The End of an Era

Soon after high school, John Passerelli started cutting hair at a salon in Larchmont. It was his sister’s idea. “I had plans to be a singer, but she urged me to get a real job,” he recalled with a grin. The year was 1963.

Published June 25, 2015 10:57 PM
3 min read

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milano-thSoon after high school, John Passerelli started cutting hair at a salon in Larchmont. It was his sister’s idea. “I had plans to be a singer, but she urged me to get a real job,” he recalled with a grin. The year was 1963.

By Robin Jovanovich

John-Passarelli-IMG 2437Soon after high school, John Passerelli started cutting hair at a salon in Larchmont. It was his sister’s idea. “I had plans to be a singer, but she urged me to get a real job,” he recalled with a grin. The year was 1963. Five years later, the owner, Lou Larizza, asked John to manage Milano’s, his downtown Rye salon. In 1972, Larizza made him an offer he couldn’t refuse: to buy the business.

“I moved the shop across the street and the business just grew year by year,” he said. “We added nail services and ear piercing. I got to know every member of many families, and several generations.”

When the news got out a few weeks ago that John had sold the business, longtime clients started streaming in, saddened and worried about finding another stylist with whom they could talk about everything — their children, their health, the local gossip, and what is happening and not happening fast enough in downtown Rye.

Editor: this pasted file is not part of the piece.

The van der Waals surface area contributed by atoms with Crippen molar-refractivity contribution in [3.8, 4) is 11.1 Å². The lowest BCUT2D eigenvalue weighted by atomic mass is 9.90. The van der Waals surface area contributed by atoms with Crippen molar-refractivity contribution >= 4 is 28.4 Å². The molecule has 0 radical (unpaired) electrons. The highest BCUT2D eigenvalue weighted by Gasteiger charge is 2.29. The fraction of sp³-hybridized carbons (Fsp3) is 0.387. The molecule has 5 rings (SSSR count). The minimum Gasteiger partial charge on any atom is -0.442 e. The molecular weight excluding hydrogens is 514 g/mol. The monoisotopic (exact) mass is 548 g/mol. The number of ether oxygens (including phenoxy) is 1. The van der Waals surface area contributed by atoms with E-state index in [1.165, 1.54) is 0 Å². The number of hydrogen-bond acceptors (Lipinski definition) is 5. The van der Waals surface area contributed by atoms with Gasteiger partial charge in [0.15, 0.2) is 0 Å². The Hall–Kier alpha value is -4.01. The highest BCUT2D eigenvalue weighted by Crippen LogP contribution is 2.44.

Milanos-adThis Saturday is the last business day for Milano’s. It will be a busy last day — lots of appointments, many customers coming by to say goodbye to the staff, and cake and coffee for all.

Life has a way of coming full circle. Not one to skip a beat, John will join the staff of Casual Hair Design, the longtime business at 5 Highland Road, next week. The owner is Kathy Larizza, Lou’s wife. He’ll be there Thursdays, Fridays, and Saturdays.

“I know I’ll be seeing Beth Dolce, Sue Scully, Penny Carr, and so many others soon,” he said.

And the other good news: the business is staying in “the family.” Joe Ballantoni, whose mother, Sylvana, and aunt, Adelaide DeCrescenzo, have worked for John for many years, has bought the business and will, with his partner, open a new salon at 33 Purchase Street soon.

Sylvana will have more time to make meatballs for her son-in-law, Jim Richardson, owner of Molly’s Midland Market. Carole Pellegrino is moving up the street to work at Town & Country, the now oldest hair salon in town. Celia Mera will join John at Casual Hair. Lucille Smalley already moved to Virginia. The other longtime members of the crew — Carmen, Vera, Bert, Sylvia, and Joanne — will be there on Saturday for the celebration.

While John acknowledges that he’ll miss running a business, he’ll be able to spend more time on his small fishing boat, and take care of his old house, the one he grew up in on Grace Church Street in Port Chester. He looks forward to finally making a new CD; his old singing group, the Don-a-tones, is coming out of retirement. The group is now four members, not six, and the album will be dedicated to the two members who have passed away.

John said that, “What I learned along the way is that you get more out of life serving a community than you do making money.” He added, with a smile, “But if I were a writer, the stories I could tell.”

 

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